By Michael Erman and Leroy Leo
(Reuters) -Advisers to the U.S. Food and Drug Administration on Thursday unanimously voted in favor of targeting the same coronavirus strain for initial COVID-19 vaccine doses and boosters going forward, but some expressed skepticism about whether all Americans need to receive the shots annually.
The agency is trying to simplify its COVID-19 vaccine policy as it considers whether to recommend Americans get an annual booster shot for the virus. But several members of the expert advisory group asked for more robust data on benefits of annual shots for younger, healthier people.
“We’re in a very different place. We have a lot of population immunity,” said Hayley Gans, professor of pediatrics at Stanford University Medical Center. “Now that people are immune, how long does that last?”
Vaccine makers Pfizer Inc with partner BioNTech SE and Moderna Inc introduced late last year updated versions of their COVID vaccines tailored to target Omicron variants as well as the original coronavirus. In the United States, those were used only as booster shots.
The FDA advisory group unanimously backed using those shots for the primary series for those who have yet to be vaccinated against COVID-19 as well.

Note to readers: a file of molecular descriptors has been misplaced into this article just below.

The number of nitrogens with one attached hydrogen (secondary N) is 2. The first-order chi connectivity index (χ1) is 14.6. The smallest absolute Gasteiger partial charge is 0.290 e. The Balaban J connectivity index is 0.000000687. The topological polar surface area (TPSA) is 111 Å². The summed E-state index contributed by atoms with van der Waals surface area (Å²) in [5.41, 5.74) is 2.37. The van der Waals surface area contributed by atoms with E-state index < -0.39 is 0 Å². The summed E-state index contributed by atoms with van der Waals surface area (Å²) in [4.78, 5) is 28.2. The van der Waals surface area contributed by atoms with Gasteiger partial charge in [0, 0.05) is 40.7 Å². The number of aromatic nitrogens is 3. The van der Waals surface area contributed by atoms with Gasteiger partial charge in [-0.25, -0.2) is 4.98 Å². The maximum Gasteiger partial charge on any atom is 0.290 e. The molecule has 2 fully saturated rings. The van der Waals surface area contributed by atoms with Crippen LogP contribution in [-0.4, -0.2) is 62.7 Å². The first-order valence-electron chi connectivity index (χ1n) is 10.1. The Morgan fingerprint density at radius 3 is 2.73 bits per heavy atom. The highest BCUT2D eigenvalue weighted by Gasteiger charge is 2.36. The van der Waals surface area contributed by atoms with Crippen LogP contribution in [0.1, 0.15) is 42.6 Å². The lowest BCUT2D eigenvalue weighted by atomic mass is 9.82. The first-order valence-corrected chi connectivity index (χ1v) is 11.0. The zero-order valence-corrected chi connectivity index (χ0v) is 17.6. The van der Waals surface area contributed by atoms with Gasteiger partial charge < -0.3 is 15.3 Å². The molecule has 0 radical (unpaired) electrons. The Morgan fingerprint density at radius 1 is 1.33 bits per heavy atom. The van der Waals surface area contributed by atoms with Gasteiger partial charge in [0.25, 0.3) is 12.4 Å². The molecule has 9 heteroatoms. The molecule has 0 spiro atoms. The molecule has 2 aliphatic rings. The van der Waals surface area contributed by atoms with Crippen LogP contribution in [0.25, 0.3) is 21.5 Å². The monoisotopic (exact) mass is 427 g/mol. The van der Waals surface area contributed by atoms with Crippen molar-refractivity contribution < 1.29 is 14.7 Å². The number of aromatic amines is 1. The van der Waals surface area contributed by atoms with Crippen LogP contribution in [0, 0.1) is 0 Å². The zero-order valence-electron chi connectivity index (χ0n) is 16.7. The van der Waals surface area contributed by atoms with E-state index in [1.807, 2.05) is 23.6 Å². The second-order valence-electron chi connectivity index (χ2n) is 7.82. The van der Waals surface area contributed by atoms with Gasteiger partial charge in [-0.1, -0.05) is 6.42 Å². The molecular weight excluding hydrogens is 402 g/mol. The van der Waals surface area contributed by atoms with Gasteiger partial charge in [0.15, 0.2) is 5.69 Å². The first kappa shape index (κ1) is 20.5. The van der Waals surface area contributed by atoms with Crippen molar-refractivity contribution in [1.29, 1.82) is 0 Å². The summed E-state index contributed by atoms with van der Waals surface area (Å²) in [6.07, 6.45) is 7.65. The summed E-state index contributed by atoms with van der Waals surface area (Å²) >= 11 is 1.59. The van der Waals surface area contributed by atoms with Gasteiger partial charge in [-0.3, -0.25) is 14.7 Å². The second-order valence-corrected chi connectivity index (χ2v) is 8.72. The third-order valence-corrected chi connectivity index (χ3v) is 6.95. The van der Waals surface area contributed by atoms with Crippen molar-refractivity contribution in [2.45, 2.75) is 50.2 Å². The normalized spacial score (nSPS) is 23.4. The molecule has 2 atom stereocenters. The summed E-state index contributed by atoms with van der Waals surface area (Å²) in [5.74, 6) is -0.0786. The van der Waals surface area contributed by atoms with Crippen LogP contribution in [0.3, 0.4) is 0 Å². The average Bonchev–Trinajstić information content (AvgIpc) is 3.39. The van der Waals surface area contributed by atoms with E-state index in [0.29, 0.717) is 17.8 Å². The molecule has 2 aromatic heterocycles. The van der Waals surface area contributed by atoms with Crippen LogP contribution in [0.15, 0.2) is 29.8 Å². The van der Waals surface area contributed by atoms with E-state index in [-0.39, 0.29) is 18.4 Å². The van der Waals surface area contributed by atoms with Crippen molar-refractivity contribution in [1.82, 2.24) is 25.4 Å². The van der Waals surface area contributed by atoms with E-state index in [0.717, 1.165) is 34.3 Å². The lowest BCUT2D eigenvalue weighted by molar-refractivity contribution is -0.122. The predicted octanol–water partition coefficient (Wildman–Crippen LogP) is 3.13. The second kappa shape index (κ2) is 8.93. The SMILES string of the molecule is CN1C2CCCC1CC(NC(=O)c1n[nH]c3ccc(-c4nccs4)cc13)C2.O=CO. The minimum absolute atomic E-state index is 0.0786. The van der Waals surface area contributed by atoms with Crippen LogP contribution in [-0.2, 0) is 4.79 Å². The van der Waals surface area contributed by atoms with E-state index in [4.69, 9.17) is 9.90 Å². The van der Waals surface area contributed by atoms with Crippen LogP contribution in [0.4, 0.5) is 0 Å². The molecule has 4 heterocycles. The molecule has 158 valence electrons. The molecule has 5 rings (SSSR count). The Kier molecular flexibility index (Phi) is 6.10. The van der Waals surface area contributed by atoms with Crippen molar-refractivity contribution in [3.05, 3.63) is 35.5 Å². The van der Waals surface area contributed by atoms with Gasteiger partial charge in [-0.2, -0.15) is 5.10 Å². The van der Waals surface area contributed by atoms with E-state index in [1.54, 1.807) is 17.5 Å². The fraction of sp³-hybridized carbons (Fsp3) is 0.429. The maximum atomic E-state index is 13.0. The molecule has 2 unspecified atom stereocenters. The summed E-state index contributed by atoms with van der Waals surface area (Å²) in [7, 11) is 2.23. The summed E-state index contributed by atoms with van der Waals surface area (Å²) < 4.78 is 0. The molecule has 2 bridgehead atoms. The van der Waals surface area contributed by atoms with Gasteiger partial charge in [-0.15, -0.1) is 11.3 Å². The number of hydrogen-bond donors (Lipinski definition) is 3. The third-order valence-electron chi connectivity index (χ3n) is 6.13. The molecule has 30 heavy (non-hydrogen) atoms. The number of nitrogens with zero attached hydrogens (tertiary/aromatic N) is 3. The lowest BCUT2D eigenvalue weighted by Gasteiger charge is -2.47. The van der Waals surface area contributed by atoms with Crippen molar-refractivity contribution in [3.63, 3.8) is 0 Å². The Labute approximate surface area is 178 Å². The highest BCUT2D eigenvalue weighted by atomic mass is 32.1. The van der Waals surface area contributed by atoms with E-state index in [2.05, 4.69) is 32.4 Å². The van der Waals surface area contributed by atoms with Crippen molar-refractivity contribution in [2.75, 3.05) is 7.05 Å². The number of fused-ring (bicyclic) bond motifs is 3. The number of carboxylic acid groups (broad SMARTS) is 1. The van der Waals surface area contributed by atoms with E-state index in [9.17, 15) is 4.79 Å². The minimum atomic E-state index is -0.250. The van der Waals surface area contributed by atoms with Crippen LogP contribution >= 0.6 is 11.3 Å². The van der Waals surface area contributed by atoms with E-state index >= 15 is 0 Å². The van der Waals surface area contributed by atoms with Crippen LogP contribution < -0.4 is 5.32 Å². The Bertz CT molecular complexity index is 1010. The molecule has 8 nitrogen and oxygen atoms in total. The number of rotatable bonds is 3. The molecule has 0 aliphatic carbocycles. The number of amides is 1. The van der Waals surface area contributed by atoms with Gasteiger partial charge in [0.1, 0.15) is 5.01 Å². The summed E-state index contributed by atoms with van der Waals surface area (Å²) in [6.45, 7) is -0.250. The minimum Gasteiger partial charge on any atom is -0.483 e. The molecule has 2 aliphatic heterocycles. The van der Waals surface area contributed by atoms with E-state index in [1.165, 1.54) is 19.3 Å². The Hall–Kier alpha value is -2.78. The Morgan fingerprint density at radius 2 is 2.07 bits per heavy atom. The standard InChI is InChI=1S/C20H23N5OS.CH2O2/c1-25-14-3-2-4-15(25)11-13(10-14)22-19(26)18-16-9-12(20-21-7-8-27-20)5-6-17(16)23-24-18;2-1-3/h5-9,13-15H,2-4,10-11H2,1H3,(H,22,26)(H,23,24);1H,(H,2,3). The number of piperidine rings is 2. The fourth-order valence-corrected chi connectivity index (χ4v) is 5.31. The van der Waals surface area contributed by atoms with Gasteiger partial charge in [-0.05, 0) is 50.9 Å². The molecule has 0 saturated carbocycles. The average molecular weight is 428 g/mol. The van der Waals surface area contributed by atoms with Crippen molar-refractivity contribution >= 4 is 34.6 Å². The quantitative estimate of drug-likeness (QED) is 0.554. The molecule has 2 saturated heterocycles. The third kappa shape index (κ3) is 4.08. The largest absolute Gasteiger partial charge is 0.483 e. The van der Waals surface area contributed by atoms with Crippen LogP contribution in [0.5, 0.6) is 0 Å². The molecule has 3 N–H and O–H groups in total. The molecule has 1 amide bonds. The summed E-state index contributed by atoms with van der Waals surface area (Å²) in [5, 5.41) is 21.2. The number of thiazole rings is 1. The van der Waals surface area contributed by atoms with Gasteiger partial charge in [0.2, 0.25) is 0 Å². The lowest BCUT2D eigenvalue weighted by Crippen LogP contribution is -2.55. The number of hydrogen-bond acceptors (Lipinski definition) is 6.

The FDA said it envisioned holding a meeting later in the year to determine the composition of shots for the fall, although some vaccine makers might be able to produce updated shots more quickly.
Pfizer/BioNTech and Moderna were able to produce the currently available messenger RNA boosters in about three months last year, but Novavax Inc said on Thursday it would require six months to make a new version of its protein-based COVID-19 vaccine designed to match circulating coronavirus variants.
FDA would consider an earlier timeline for vaccines like Novavax’s following the company’s manufacturing assessment, Peter Marks, director of the agency’s Center for Biologics Evaluation & Research, said.
Health officials in the Biden administration have suggested that annual, updated COVID-19 booster shots could provide a high level of protection against severe disease.
(Reporting by Leroy Leo in Bengaluru, Michael Erman in Maplewood, New Jersey; Editing by Bill Berkrot)
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